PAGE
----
The circumstances surrounding any actual or potential personal benefits obtained by any public officer, their families or their associates, resulting from, or otherwise in connection with the use of ministerial and electorate office staff to perform party‐political work or grants made to community associations.

The systems and controls in place to monitor the expenditure of public funds for ministerial and electorate office staff and the making of community grants and the extent to which organisational culture and practices have fostered that conduct or hindered opportunities or attempts to detect and eliminate that conduct.

The hearings will be presided over by IBAC’s Commissioner The Honourable Robert Redlich AM, QC. Counsel assisting will be Chris Carr SC of the Victorian Bar.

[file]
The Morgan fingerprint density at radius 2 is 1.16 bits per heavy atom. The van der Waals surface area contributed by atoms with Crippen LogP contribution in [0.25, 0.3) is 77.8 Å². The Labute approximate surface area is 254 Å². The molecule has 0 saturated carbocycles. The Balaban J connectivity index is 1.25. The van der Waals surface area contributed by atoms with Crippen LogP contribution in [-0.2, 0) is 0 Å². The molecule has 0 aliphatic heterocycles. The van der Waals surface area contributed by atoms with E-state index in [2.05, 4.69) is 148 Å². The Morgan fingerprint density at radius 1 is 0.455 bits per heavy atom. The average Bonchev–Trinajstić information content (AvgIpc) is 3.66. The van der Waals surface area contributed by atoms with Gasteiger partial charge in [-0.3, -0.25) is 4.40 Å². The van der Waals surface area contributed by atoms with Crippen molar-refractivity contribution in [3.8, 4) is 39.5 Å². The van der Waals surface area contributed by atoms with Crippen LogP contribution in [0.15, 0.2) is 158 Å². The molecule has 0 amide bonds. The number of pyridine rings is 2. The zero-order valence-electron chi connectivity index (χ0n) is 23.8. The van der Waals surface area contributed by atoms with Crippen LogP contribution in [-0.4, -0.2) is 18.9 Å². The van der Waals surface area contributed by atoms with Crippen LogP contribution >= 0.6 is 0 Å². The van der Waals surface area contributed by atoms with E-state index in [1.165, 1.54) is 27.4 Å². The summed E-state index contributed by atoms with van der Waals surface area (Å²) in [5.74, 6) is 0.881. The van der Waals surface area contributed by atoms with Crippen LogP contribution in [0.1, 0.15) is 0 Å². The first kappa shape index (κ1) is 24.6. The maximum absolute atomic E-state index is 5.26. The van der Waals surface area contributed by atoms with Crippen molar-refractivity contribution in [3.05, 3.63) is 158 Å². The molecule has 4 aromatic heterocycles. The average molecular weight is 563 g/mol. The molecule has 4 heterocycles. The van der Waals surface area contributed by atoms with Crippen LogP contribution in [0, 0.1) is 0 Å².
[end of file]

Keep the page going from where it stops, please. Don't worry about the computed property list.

Anyone with information relevant to the investigation is encouraged to report it at www.ibac.vic.gov.au/report or phone 1300 735 135.”

NEWS ANALYSIS: Diversity in political representation in Australia a far cry

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By Neeraj Nanda

MELBOURNE, 18 September: Labor’s Kristina Keneally moving to the safe Labor seat of Fowler, at the cost of Vietnamese origin lawyer Tu Le, in Australia’s most multicultural Federal seat, has opened a can of worms, that’s too revealing.

Victoria has only one Indian-origin MP, Labor’s Kaushaliya Vaghela, from the Western Metropolitan Region. She was born in India. There is another MP who is of South Asian origin. In fact, people keep trying and years are lost. There could be many reasons, but the central message being that political representation in Australia is not diverse despite few exceptions.